The reading list: Week 10
October 31, 2010 3 Comments
It’s that time again when we let you know what journalists, journals and online articles have been the focus of our hack-ttention in the past seven days.
Please let us know of any other interesting blogs/sites/articles by commenting below, emailing us at firstname.lastname@example.org or tweeting us (@wannabehacks). Here goes…
This week has been dominated by the launch of i, so it seems entirely appropriate to kick off with a cracking piece from Theresa Mallinson of South African newspaper The Daily Maverick which gives an independent media perspective without the British media bias. In it Mallinson likens i to a ‘a dodgy product being sold on the Shopping Channel’ and suggests Independent owner Alexander Lebedev has missed a trick in pouring money into the dying medium that is print.
Andy Bull once again makes our reading list, this time with the news that his latest book comes with an extensive site bristling with valuable tips and hints. ‘Multimedia journalism: A Practical Guide’ costs £25.05 but comes with unlimited access to www.multimedia-journalism.co.uk.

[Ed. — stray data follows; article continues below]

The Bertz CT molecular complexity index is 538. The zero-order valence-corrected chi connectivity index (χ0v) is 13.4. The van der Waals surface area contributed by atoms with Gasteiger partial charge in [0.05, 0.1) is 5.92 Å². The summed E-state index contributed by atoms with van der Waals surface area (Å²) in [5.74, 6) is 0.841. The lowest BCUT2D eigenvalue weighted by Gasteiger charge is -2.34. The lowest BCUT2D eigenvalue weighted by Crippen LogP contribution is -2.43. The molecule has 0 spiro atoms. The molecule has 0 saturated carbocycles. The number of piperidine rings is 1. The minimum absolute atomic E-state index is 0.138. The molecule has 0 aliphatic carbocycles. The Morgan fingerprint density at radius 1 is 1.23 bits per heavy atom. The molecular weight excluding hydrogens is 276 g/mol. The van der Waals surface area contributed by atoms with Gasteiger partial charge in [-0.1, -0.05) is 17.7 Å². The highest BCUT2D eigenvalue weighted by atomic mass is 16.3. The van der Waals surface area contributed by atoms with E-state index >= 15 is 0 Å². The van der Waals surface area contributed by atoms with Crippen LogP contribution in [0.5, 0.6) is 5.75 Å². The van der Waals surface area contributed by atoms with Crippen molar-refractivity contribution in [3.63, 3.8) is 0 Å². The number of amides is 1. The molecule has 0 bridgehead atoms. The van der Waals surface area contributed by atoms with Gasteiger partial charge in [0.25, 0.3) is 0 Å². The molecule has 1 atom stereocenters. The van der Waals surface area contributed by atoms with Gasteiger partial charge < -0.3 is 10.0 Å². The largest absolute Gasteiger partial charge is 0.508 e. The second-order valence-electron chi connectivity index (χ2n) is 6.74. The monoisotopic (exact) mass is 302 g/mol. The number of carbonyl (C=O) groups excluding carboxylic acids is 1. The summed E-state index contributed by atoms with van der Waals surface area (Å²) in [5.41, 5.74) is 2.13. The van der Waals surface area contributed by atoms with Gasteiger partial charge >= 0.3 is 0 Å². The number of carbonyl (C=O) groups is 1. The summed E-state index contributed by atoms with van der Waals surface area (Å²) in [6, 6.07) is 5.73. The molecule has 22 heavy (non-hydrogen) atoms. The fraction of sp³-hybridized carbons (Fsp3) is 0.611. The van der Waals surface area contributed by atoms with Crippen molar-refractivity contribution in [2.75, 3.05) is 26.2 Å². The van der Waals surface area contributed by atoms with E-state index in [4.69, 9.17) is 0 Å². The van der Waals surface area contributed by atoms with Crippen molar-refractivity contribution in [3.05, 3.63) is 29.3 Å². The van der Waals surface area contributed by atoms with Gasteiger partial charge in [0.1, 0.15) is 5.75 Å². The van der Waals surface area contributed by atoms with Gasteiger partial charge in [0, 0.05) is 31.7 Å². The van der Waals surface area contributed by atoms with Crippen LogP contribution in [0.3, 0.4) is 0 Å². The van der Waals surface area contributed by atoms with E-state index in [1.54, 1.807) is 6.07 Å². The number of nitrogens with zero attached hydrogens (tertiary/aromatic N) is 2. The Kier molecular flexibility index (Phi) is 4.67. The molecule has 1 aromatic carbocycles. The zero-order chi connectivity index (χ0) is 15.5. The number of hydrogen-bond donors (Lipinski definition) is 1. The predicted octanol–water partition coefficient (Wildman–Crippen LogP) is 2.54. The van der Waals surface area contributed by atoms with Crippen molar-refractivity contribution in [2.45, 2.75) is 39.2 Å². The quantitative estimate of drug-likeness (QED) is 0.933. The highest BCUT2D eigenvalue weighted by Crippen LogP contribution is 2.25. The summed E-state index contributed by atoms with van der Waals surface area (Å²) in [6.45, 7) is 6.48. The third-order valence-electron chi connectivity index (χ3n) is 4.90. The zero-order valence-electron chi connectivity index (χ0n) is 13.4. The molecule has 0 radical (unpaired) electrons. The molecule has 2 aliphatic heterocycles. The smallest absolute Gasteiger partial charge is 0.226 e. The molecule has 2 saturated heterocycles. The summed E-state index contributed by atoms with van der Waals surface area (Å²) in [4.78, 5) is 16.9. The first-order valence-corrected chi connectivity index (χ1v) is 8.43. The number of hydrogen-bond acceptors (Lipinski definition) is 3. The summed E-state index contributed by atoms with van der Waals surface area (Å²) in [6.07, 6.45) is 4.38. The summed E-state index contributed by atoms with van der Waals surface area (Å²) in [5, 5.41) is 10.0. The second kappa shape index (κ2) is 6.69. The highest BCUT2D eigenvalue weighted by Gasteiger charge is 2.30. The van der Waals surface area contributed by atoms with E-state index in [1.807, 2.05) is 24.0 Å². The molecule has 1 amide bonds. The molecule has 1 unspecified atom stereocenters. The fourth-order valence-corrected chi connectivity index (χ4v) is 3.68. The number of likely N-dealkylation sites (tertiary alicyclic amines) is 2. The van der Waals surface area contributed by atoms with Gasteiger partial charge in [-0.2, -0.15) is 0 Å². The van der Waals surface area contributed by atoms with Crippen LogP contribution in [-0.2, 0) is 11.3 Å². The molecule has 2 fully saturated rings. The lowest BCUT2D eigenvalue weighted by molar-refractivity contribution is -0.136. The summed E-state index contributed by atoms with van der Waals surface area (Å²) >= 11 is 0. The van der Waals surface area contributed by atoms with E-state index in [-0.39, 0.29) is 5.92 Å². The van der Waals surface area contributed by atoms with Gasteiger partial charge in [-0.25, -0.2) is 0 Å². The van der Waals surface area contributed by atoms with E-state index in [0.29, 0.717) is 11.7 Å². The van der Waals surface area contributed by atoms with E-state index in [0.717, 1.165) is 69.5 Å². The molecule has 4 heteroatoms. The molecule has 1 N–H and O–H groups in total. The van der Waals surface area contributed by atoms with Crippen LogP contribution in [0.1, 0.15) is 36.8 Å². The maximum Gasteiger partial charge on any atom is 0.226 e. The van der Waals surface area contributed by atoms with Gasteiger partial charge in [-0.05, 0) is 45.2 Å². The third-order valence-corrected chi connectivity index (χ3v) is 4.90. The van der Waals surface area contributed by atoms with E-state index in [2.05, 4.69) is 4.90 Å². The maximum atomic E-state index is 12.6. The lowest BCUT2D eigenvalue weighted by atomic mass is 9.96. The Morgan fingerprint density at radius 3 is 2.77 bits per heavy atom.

Although it should be taken with a pinch of salt, a blog post from HR Case Studies about new research into the perfect CV has some interesting findings. Playing 5-a-side football is apparently a n0-no whilst drinking wine and the odd round of golf have a strong correlation with getting an interview. Who would have thought it…
George Brock gives a good precis of the recent trial of Bahrain blogger Ali Abdulemam and its sad implications of a journalist’s right to speak out in countries in the Middle East. Brock hits the nail on the head when he says:
“He’s accused of a “crime” which isn’t a crime in most societies. And we can’t even see the evidence.”
Our final recommendation is a piece by Lyra McKee of NewsRupt, who calls to mind some very relevant comments made by former Director of Digital Content at Guardian News & Media, Emily Bell. The gist, in the wake of news that there will be a Northern Irish version of Hacks and Hackers imminently, is that hacks need to become hackers to be a part of the future of news.
Anything must-reads we have missed? Kindly pop them in the comments…